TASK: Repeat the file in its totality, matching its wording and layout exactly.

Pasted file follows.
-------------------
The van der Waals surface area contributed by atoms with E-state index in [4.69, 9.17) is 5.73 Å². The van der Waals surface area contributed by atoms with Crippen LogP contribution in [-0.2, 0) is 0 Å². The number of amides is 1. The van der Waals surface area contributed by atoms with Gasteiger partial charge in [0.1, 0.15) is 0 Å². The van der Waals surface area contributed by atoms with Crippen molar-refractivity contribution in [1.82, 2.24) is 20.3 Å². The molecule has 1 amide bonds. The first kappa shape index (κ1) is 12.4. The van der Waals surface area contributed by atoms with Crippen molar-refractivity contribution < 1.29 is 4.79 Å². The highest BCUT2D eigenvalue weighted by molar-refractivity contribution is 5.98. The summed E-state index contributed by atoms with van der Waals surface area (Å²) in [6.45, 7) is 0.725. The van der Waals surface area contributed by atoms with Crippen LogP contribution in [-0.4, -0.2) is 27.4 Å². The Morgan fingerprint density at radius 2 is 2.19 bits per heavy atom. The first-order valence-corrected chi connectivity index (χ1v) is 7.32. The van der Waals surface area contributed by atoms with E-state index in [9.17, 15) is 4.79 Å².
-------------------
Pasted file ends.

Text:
The van der Waals surface area contributed by atoms with E-state index in [4.69, 9.17) is 5.73 Å². The van der Waals surface area contributed by atoms with Crippen LogP contribution in [-0.2, 0) is 0 Å². The number of amides is 1. The van der Waals surface area contributed by atoms with Gasteiger partial charge in [0.1, 0.15) is 0 Å². The van der Waals surface area contributed by atoms with Crippen molar-refractivity contribution in [1.82, 2.24) is 20.3 Å². The molecule has 1 amide bonds. The first kappa shape index (κ1) is 12.4. The van der Waals surface area contributed by atoms with Crippen molar-refractivity contribution < 1.29 is 4.79 Å². The highest BCUT2D eigenvalue weighted by molar-refractivity contribution is 5.98. The summed E-state index contributed by atoms with van der Waals surface area (Å²) in [6.45, 7) is 0.725. The van der Waals surface area contributed by atoms with Crippen LogP contribution in [-0.4, -0.2) is 27.4 Å². The Morgan fingerprint density at radius 2 is 2.19 bits per heavy atom. The first-order valence-corrected chi connectivity index (χ1v) is 7.32. The van der Waals surface area contributed by atoms with E-state index in [9.17, 15) is 4.79 Å².